The cross just represents his moving forward with his ministry despite the fact that he knew he was going to be killed (on the cross). And he encouraged and sometimes pleaded for others to join him. So we have to ask “what was his ministry?”
His ministry was helping people.
He could have quit. Started playing by the rules. To avoid getting killed. But he didn’t. He went forward toward the cross. Kept on with his ministry.
Of course it wasn’t just about feeding people… it was also…
- speaking truth to power against lies, money grubbing, being greedy and materialistic instead of sharing ones money with others who are needy.
- encouraging people to be honest, have integrity, be more virtuous, less villainous.
- encouraging people to not be greedy with their time but using it to volunteer and help others…. and help the community around them.
- helping people not be so self focused on personal success and fame and approval but to humble themselves to get closer to god and serve those who are more needy.
That was his whole trip.
It’s hard for us now because we live in a deliberately materialistically society based on consumer capitalism to keep everyone buying so the society runs smoothly. So we’re blinded by that. So that other way of living is hard for us to contemplate let alone even consider imagining for ourselves. I get it. I’m the worst.
But I do remain hopeful that every step I take in the direction of helping others and selfless service brings me closer to at least knowing that cross is there to take up. I even look at the little things… marching for Black Lives Matter, or LGBTQ rights, donations to Feeding America, taking those few extra minutes each day to sing happy birthday to people, or calling older folks who are in lockdown and might be lonely, remembering to text friends to tell them they’re awesome and I appreciate them.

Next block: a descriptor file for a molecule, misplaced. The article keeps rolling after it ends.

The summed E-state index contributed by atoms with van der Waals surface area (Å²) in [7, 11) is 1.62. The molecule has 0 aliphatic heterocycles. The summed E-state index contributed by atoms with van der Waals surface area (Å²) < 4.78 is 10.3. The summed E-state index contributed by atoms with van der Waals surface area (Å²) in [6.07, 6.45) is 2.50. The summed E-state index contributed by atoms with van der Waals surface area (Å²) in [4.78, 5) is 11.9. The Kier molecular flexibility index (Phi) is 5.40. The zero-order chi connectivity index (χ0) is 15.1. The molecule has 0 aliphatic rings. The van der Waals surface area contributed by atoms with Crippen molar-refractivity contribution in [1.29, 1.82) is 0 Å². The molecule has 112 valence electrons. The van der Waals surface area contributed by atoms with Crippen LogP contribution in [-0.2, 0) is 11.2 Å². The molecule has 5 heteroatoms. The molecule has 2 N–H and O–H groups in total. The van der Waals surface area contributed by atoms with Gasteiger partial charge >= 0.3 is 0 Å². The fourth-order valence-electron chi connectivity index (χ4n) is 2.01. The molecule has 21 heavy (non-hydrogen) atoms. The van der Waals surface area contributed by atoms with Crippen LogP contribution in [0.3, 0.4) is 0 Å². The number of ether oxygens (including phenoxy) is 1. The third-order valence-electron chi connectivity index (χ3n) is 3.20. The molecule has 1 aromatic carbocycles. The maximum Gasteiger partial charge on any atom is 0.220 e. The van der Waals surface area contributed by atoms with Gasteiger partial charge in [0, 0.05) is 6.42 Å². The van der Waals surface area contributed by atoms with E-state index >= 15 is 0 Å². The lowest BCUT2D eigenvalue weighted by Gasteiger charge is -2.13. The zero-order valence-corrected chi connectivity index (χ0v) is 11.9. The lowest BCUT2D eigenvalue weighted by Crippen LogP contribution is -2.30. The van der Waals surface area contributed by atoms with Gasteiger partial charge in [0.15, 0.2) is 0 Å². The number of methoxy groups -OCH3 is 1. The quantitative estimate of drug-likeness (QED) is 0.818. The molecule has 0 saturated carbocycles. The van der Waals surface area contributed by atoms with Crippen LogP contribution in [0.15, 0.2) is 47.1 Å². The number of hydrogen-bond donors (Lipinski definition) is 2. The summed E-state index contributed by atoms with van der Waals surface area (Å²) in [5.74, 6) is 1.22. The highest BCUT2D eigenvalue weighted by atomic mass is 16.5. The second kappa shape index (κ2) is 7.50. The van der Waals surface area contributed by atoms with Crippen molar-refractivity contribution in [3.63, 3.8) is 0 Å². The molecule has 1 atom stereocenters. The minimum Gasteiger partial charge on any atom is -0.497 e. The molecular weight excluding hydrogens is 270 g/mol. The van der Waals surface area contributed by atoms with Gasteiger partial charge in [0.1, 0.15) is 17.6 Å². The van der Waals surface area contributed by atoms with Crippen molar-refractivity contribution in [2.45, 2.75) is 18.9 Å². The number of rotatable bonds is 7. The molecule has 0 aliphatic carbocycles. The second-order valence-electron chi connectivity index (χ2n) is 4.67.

The thing is that we live in a very public and very selfish and competitive world now. Its always been this way. But it’s gotten much much worse. Getting a lot of money and fame has become the predominate way to stand out and feel good about yourself or others. Gone are the days when good deeds make someone cool or famous or popular.
I’m Gen X, and if there’s one primary aspect of Gen X it’s that we shunned attention. Being UNcool and UNpopular were our calling cards. We tried hard to NOT try hard. We absolutely disdained the money grubbing extreme bougiouse ambitious trying and showing off of the boomers. Hence the nickname Slackers.
It’s not that we didn’t care. We cared. A lot. We just didn’t care about those kinds of things. We did hallucinogens to explore consciousness. Our focus was the intellect the spirit the community the climate justice and quality rights for all. The world. Our souls.
When we think of the anti-heroes of generation x we think of Matt Dillon in The Outsiders or Judd Nelson in Breakfast Club or Tyler Durden in Fight Club. Three of my personal favs. Deliberarely shunning the materialistic societal norms of working hard to buy more stuff and climb the corporate ladder to look better in the eyes of others.